Mel stared at her twenty-year-old hands, similar to her mother’s without spots or crinkled skin. She pondered the next big move. Schooling was behind her. So was her steady boyfriend. In other words, everything that tied her to dependence. It was time to step into a fully grown up world and embrace the challenges that lay ahead. She knew two things for sure: that someday she’d buy a house like the one that she grew up in, and that she’d want her own twenty-year-old. The question was how to get there on her own, without the crutches of her past.
It’s the end of July. The sky should be bright blue and the sun shining through the haze formed by rising heat. Yet, clouds swish across the sky pushed by the blowing wind. The tops of surrounding skyscrapers are barely visible through the grayness that shrouds the city. Down below, the streets bustle with the comings and goings of gawking tourists. I wonder if the overwhelming pedestrian and vehicular traffic makes them uneasy. When I travel, I want to spread my arms wide. I want my toes free of pulleys and wheelies that constantly trip passersby in this congested realm.
Miranda’s eyes shifted in confusion. What exactly had played before her? “The whole time?” she asked.
Daniel’s nose poked through the torn silicone mask. His face came into a slow focus; a bashful smile touched his lips.
“The whole time?” she asked again. Her eyes took in the enormity of the events unfolding before her. Did her soon-to-be ex-husband really disguise himself as an elderly matron? Had he passed himself off as a nanny for the past few weeks? The truth sank. Her eyes narrowed to thin daggers which her forehead swallowed. “The whole time?” she spat through gritted teeth.
Elena stood by the doorway. She carried a haughty demeanor with the ease of someone born into old money. Except that she wasn’t, as her mother-in-law pointed out whenever the subject matter of grandchildren surfaced. The old woman spat that Elena was nothing but a barren imitation. Yet, nothing in her posture or poise betrayed Elena’s humble beginnings. Not then, not now.
Elena moved to the windowsill, ears fixed on the monitors. Her gaze settled on a family of four across the hospital’s courtyard, the little girl skipping. She waited for the sound of freedom, the old woman’s last exhale.
He played with the children in an uninhibited manner. With them, Michael could be himself without carrying the types of tensions that adults bear. But, the repressed always finds a way to light and although he willed to remain childlike, his slim build began to fill out. Arms and legs stretched. Hair grew in covered areas. He knew not what to do with the unfurling of his body. He got on his knees and prayed. He meditated. He immersed himself completely to his art. But the body wants what the body wants and the repression occasionally surfaced in involuntary impulses.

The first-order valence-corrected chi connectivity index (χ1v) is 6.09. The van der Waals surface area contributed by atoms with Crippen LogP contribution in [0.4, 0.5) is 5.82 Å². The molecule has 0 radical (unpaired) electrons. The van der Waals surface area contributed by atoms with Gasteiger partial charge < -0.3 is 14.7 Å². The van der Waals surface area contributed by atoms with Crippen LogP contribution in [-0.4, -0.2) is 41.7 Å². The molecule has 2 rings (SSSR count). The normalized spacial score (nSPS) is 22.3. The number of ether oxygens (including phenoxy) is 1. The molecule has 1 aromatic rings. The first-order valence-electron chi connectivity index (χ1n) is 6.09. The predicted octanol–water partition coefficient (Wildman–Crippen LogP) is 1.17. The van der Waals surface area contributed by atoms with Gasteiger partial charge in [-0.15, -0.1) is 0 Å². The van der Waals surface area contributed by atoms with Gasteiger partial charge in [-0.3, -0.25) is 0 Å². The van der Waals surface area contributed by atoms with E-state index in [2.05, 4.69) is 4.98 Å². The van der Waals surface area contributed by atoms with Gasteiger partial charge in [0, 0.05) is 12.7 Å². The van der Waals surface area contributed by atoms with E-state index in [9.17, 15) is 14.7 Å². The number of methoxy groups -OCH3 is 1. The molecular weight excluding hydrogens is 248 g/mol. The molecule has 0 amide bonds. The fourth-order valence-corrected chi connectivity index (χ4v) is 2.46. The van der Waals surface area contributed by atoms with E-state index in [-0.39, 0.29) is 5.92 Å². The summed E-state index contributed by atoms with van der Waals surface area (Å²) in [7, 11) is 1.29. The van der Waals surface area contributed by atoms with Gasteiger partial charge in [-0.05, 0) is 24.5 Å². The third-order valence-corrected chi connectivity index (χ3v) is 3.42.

His earliest memories of adult love involved pain. Dad beat Mom because he loved her. Mom accepted Dad sleeping around because she loved him. Mom and Dad beat the children for their own good because they loved them. In the middle of the night, he’d overhear thrusts and groans coming from Mom and Dad’s bedroom in the name of love. It’s little wonder he grew up afraid of grown up love. Love equaled violence and he wanted no part of that for himself. He lived a Peter Pan existence and surrounded himself with innocent children incapable of eliciting complicated love.
“Bendicion mami,” said Elena. She reached up and kissed her mother for the daily blessing.
Her mother wrinkled her nose. “Fó! Lávate la boca!”
Elena rushed to the bathroom. The rebuke had become routine. Up and down, side to side, but no matter how hard she brushed, a strong odor emanated from the back of her throat. It wasn’t only her mother. She began to notice classmates avoiding conversations with her. She withdrew and became the girl with bad breath. Isolation masked the discomfort behind her throat when she drank her lonely tears. Meanwhile, the lump continued to grow unnoticed.
Linda’s wiring system was such that she recoiled at human touch. Sounds screeched in her head. Images loomed large. The world was terrifying. She self-preserved in an invisible shell. There she rocked herself to sleep and blocked out sounds by counting or quietly reciting songs. Today she’d fall under the wide autism spectrum, but back then, “What a strange child,” were common whispers. Her mother felt rejected and her father alienated. Her little sister, though, refused to be ignored. She nagged and prodded. She hugged even when hugs went unreturned. Eventually she cracked the shell and forged a forever bond.
Creaking floorboards alerted Mari that cousins were fast approaching. She was their easy target in the game of catch, but today she determined to outwit the whole lot. She paused at the windowsill. The blue sky beyond the shutters revealed a path. It was a far drop, but she felt confident. She had watched them take the jump many times. She sat on the ledge and lunged forward. Her body slammed back against the wall and knocked out her wind. Her flailing body suspended in midair. Pain shot up her left arm. Her ring had caught on a hanging nail!
I’d occasionally run into Brian standing in front of the Shubert Theater. A gregarious sort of fella, with wavy hair and smiling eyes. I’d wave to him and he’d happily wave back, adding his unmistakable personal touch, “How are those headaches of yours?” I’d continue on my journey to the Port Authority anxious to tell my husband I had seen his cousin. I still feel his presence in Shubert Alley, as if guarding his beloved theater. This morning when I passed by, I whispered, “I attended your baby’s wedding. She was radiant.” He replied, “I know. I saw you there.”